What is Anchor Text?
Anchor text is the words covering a link to another page on the same website or another website. By default, most browsers will show anchor text as blue, underlined text, though this can be changed relatively easily through CSS styling.
Example: I’m anchor text.
That was pretty self-explanatory, no? That link is “empty.” It just adds a hash to the end of the URL. In the practical world, obviously, that would go to another page.
Anchor Text Types
When you’re browsing the web, you’ll likely encounter a mix of the following types of anchor text – note that we haven’t linked the examples, but pretend, for the purposes of this article, the underlined text links to a press release announcing the new iPhone on Apple.com and our target keyword for this press release is “smartphone.” Let’s take a look:
- Naked links – www.apple.com/example-press-release – It’s debatable whether or not this is technically anchor text since it’s really a lack of any anchor text. But hey, in my opinion, it is – and And if there’s anything I’m an expert on, I’m an expert on my opinion.
- Branded anchor text – “In a press release issued by Apple, we learned that…” – These will typically show up as part of a sentence, or as a source reference. These can also be the names of products, trademarks, or slogans that uniquely relate to the brand in question. For example, the anchor text “iPhone 11” is branded anchor text.
- Exact keyword anchor text – “The new smartphone is stunning…” – Exact keyword anchor text, otherwise known as crack cocaine for SEOs, is by far the most powerful authority transfer anchor text medium. But, with great power, comes great responsibility. We’ll talk about these in-depth shortly.
- Partial-match anchor text – “The new phone is stunning…” – If the target keyword is “smartphone,” then an example of a partial-match keyword would be “phone.”
- “CHARM” anchor text – “Click here to see the press release.” – This is a term we use at Propellic use to describe anchor text similar to “Click Here” and “Read More” (hence, CHARM – where the “A” is “and”). Many SEO bloggers call these “General” anchor text. While absolutely true, I personally prefer to call them what they are. Other variations include “Learn More,” “Next,” “Previous,” and the simple, “here.”
Which Anchor Text Type Should You Use?
If you’re building links (through outreach) for yourself or for a client, you often have the ability to influence which of these is used in the link you’re building. I get this question at least once every month: which type of anchor text should be used most?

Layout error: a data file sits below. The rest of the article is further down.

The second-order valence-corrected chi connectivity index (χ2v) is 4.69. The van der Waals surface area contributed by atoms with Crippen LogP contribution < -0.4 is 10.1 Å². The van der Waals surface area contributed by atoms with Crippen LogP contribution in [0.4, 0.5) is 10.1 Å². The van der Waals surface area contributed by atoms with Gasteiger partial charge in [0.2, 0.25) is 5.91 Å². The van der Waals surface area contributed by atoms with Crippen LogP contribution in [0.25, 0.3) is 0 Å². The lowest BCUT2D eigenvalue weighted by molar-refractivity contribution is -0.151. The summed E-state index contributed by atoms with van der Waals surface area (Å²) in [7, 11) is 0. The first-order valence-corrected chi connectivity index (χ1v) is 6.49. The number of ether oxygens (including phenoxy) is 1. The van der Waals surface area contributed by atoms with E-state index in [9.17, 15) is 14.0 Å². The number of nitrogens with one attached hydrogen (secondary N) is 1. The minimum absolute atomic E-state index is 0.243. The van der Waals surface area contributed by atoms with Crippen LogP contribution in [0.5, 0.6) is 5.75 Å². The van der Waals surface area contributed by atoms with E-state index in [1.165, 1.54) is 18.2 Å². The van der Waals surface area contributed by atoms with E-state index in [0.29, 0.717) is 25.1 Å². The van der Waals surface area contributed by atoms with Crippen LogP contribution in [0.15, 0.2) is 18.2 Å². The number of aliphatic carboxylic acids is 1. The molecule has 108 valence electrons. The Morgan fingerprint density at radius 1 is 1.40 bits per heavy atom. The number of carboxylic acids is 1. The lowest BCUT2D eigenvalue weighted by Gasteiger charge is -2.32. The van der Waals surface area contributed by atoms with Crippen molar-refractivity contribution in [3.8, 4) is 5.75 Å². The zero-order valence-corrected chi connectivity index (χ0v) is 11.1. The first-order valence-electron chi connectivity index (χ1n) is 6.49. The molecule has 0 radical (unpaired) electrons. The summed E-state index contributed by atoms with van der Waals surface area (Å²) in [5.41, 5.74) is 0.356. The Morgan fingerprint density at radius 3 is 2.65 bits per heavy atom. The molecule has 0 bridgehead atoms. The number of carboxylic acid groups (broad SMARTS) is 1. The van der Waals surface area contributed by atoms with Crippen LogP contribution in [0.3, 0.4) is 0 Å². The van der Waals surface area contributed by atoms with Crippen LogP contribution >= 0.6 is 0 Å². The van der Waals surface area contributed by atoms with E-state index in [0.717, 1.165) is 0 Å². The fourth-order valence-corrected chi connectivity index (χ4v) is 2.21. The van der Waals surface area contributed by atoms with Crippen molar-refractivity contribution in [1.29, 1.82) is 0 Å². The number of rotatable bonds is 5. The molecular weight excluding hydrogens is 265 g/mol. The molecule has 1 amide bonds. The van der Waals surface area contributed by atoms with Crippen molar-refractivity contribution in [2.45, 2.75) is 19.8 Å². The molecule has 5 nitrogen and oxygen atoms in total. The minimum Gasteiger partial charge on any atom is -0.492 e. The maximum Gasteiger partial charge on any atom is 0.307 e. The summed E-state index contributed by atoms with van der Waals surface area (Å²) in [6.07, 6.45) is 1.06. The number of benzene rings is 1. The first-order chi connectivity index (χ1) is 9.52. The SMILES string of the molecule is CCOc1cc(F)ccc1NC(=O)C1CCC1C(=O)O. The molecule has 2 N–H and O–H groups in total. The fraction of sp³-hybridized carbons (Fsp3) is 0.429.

You should be using a diversified and weighted combination of each of the 5 main anchor text types (Naked links, branded, exact keyword, partial-match keyword, and CHARM anchor text) to minimize the chance you’ll leave obvious footprints and risk getting a penalty from Google Search Console.
How To Avoid Anchor Text Footprints
Whenever we have a conversation about link building, we must consider the concept of “footprints.” What is a link building footprint? – A link building footprint is any trail you leave of unnatural link building patterns. Here are some examples of link building footprints:
- Acquiring an unnatural number of links in a short period of time, followed by nearly halted link acquisition
- Acquiring links with disproportionally high frequencies of a certain type of anchor text (for example, acquiring 15 high-quality links that all use the same exact-match anchor text – BIG nono)
- Acquiring a disproportionate ratio of links from less-common TLDs (top-level domains) – for example, .ru, .bid, .download, and so-on.
- Getting .edu links when you don’t have any valuable non-Edu links (this is a very common one)
As you can see, there are lots of ways to establish unnatural footprints. An anchor text footprint is not a good thing. Leaving a footprint means you are building links in an unnatural pattern, which will increase the likelihood of a link scheme penalty, as defined in the Google Search Console help docs.
Share Your Anchor Text Tips Below!